Reading books, researching online, listening to podcasts, or asking friends.
They will find new ways to make more money. They will side hustle. They will ask questions. They will change their tactics and try new ones.
They know their money can make money and will find more effective ways to save or invest in pursuit of their financial goals.
Action: Learn a new saving or investment tip and implement it.
9. They don’t know or care about the Joneses.
They aren’t interested in spending money on things they don’t need to impress people they don’t care about. They are fine not being fashion-forward and purchasing the latest piece of technology. They embrace their frugalness and aren’t shy about it.
In fact, they like to talk about how frugal they are and share their knowledge with others. They aren’t impressed by your new designer purse or fancy gadget. They are content in their own financial situation and would prefer to keep money in their savings account than spend on something trendy or something they truly don’t need.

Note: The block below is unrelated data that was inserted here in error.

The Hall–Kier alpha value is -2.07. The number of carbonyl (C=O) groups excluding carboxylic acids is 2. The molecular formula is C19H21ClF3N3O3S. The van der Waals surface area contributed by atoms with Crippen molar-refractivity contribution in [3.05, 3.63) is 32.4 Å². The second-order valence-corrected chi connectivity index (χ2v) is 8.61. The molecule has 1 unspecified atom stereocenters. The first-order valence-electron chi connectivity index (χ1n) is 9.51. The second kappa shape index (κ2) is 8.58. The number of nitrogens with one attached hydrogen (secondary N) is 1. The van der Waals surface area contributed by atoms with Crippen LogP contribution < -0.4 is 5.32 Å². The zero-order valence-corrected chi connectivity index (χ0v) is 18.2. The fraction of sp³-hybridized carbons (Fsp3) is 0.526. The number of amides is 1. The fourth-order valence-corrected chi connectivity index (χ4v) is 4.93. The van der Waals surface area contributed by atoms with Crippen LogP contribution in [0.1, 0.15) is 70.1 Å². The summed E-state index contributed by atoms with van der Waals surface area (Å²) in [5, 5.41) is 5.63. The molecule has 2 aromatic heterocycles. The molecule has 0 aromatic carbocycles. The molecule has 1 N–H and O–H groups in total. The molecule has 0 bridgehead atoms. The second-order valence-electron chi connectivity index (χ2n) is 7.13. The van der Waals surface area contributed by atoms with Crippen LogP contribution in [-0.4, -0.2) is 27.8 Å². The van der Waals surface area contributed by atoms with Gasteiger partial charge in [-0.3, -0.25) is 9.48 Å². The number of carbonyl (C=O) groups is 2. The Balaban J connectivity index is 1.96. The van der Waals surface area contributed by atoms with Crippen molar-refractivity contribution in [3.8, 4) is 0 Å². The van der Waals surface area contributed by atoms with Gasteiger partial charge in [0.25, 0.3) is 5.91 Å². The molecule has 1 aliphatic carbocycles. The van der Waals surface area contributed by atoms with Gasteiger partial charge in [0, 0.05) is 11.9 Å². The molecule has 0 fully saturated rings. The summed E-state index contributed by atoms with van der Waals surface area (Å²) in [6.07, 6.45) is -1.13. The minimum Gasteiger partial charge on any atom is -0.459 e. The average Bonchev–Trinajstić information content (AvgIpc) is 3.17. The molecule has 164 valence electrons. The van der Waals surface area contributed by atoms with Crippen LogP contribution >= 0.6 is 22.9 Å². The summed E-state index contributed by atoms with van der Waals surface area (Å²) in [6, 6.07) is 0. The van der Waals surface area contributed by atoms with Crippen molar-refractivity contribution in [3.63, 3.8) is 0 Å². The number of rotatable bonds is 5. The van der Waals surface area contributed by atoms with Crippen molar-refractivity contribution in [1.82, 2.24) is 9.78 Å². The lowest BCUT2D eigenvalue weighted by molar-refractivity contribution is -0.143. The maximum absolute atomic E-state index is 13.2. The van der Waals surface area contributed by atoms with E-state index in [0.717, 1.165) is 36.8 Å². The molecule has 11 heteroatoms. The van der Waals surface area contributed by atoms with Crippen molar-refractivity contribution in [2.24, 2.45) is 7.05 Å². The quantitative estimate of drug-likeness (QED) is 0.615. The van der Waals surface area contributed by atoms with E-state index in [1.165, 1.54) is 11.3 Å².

Action: The next time you find yourself making an impulse purchase; pause. Ask yourself if you will be happy you purchased this a year from now?
10. They know that the most valuable things in life are the things money can’t buy.
Since having my daughter in December of 2015, my mindset on this has changed. I’ve always loved my husband but the love I have for my daughter is different. When I think about the things money can’t buy, I think about times with her. Watching her grow up, the laughs we’ve had together. She is such an entertainer and I sometimes wonder how I felt fulfilled before her since she brings me so much joy now.